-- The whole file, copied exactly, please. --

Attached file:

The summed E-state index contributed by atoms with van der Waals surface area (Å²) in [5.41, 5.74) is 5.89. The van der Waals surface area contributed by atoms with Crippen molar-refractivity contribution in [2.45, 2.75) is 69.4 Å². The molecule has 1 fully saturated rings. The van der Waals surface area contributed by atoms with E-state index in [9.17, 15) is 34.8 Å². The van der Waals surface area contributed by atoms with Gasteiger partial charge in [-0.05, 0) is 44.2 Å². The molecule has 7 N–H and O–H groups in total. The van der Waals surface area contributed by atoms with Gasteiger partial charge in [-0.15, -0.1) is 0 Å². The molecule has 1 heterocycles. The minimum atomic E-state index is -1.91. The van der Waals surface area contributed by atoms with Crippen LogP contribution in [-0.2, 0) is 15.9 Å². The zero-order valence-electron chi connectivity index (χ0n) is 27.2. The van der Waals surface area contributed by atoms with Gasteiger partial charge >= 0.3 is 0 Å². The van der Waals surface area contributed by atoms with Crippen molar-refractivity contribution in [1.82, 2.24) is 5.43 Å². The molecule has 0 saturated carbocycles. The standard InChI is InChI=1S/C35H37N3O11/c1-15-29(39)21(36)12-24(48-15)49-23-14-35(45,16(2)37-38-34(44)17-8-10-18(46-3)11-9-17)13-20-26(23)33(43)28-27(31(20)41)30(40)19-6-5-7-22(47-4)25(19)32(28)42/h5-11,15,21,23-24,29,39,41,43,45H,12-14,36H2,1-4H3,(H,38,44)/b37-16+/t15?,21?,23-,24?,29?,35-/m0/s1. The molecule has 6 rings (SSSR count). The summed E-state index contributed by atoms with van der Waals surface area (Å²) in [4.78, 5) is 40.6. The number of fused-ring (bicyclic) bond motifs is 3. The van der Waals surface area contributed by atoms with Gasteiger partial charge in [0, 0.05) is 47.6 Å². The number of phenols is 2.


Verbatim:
The summed E-state index contributed by atoms with van der Waals surface area (Å²) in [5.41, 5.74) is 5.89. The van der Waals surface area contributed by atoms with Crippen molar-refractivity contribution in [2.45, 2.75) is 69.4 Å². The molecule has 1 fully saturated rings. The van der Waals surface area contributed by atoms with E-state index in [9.17, 15) is 34.8 Å². The van der Waals surface area contributed by atoms with Gasteiger partial charge in [-0.05, 0) is 44.2 Å². The molecule has 7 N–H and O–H groups in total. The van der Waals surface area contributed by atoms with Gasteiger partial charge in [-0.15, -0.1) is 0 Å². The molecule has 1 heterocycles. The minimum atomic E-state index is -1.91. The van der Waals surface area contributed by atoms with Crippen LogP contribution in [-0.2, 0) is 15.9 Å². The zero-order valence-electron chi connectivity index (χ0n) is 27.2. The van der Waals surface area contributed by atoms with Gasteiger partial charge >= 0.3 is 0 Å². The van der Waals surface area contributed by atoms with Crippen molar-refractivity contribution in [1.82, 2.24) is 5.43 Å². The molecule has 0 saturated carbocycles. The standard InChI is InChI=1S/C35H37N3O11/c1-15-29(39)21(36)12-24(48-15)49-23-14-35(45,16(2)37-38-34(44)17-8-10-18(46-3)11-9-17)13-20-26(23)33(43)28-27(31(20)41)30(40)19-6-5-7-22(47-4)25(19)32(28)42/h5-11,15,21,23-24,29,39,41,43,45H,12-14,36H2,1-4H3,(H,38,44)/b37-16+/t15?,21?,23-,24?,29?,35-/m0/s1. The molecule has 6 rings (SSSR count). The summed E-state index contributed by atoms with van der Waals surface area (Å²) in [4.78, 5) is 40.6. The number of fused-ring (bicyclic) bond motifs is 3. The van der Waals surface area contributed by atoms with Gasteiger partial charge in [0, 0.05) is 47.6 Å². The number of phenols is 2.